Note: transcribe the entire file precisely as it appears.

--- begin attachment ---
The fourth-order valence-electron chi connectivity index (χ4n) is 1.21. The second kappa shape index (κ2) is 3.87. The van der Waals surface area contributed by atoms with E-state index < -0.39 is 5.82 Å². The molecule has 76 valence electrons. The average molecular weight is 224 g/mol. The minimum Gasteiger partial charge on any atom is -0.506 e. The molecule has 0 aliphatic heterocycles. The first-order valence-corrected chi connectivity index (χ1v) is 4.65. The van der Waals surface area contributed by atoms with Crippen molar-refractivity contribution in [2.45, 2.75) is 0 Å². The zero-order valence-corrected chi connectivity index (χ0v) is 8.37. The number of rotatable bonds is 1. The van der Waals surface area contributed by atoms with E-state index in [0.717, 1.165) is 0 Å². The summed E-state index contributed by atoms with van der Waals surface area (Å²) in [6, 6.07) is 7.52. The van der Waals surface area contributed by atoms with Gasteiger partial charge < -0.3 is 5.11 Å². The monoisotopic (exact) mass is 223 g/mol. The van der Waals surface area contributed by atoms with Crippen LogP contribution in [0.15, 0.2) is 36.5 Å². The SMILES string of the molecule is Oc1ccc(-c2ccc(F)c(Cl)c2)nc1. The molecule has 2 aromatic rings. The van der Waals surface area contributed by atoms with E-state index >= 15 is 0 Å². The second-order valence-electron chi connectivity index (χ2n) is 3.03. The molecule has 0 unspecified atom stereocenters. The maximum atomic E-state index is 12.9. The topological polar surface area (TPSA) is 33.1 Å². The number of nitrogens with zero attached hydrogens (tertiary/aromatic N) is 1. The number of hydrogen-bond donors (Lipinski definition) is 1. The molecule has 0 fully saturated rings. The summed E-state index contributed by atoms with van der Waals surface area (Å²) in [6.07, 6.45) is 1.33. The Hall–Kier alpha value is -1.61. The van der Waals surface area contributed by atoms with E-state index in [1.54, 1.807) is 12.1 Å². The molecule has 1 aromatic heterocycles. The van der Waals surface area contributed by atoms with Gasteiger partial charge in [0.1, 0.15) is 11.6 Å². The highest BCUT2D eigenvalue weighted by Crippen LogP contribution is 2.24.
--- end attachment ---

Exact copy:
The fourth-order valence-electron chi connectivity index (χ4n) is 1.21. The second kappa shape index (κ2) is 3.87. The van der Waals surface area contributed by atoms with E-state index < -0.39 is 5.82 Å². The molecule has 76 valence electrons. The average molecular weight is 224 g/mol. The minimum Gasteiger partial charge on any atom is -0.506 e. The molecule has 0 aliphatic heterocycles. The first-order valence-corrected chi connectivity index (χ1v) is 4.65. The van der Waals surface area contributed by atoms with Crippen molar-refractivity contribution in [2.45, 2.75) is 0 Å². The zero-order valence-corrected chi connectivity index (χ0v) is 8.37. The number of rotatable bonds is 1. The van der Waals surface area contributed by atoms with E-state index in [0.717, 1.165) is 0 Å². The summed E-state index contributed by atoms with van der Waals surface area (Å²) in [6, 6.07) is 7.52. The van der Waals surface area contributed by atoms with Gasteiger partial charge < -0.3 is 5.11 Å². The monoisotopic (exact) mass is 223 g/mol. The van der Waals surface area contributed by atoms with Crippen LogP contribution in [0.15, 0.2) is 36.5 Å². The SMILES string of the molecule is Oc1ccc(-c2ccc(F)c(Cl)c2)nc1. The molecule has 2 aromatic rings. The van der Waals surface area contributed by atoms with E-state index >= 15 is 0 Å². The second-order valence-electron chi connectivity index (χ2n) is 3.03. The molecule has 0 unspecified atom stereocenters. The maximum atomic E-state index is 12.9. The topological polar surface area (TPSA) is 33.1 Å². The number of nitrogens with zero attached hydrogens (tertiary/aromatic N) is 1. The number of hydrogen-bond donors (Lipinski definition) is 1. The molecule has 0 fully saturated rings. The summed E-state index contributed by atoms with van der Waals surface area (Å²) in [6.07, 6.45) is 1.33. The Hall–Kier alpha value is -1.61. The van der Waals surface area contributed by atoms with E-state index in [1.54, 1.807) is 12.1 Å². The molecule has 1 aromatic heterocycles. The van der Waals surface area contributed by atoms with Gasteiger partial charge in [0.1, 0.15) is 11.6 Å². The highest BCUT2D eigenvalue weighted by Crippen LogP contribution is 2.24.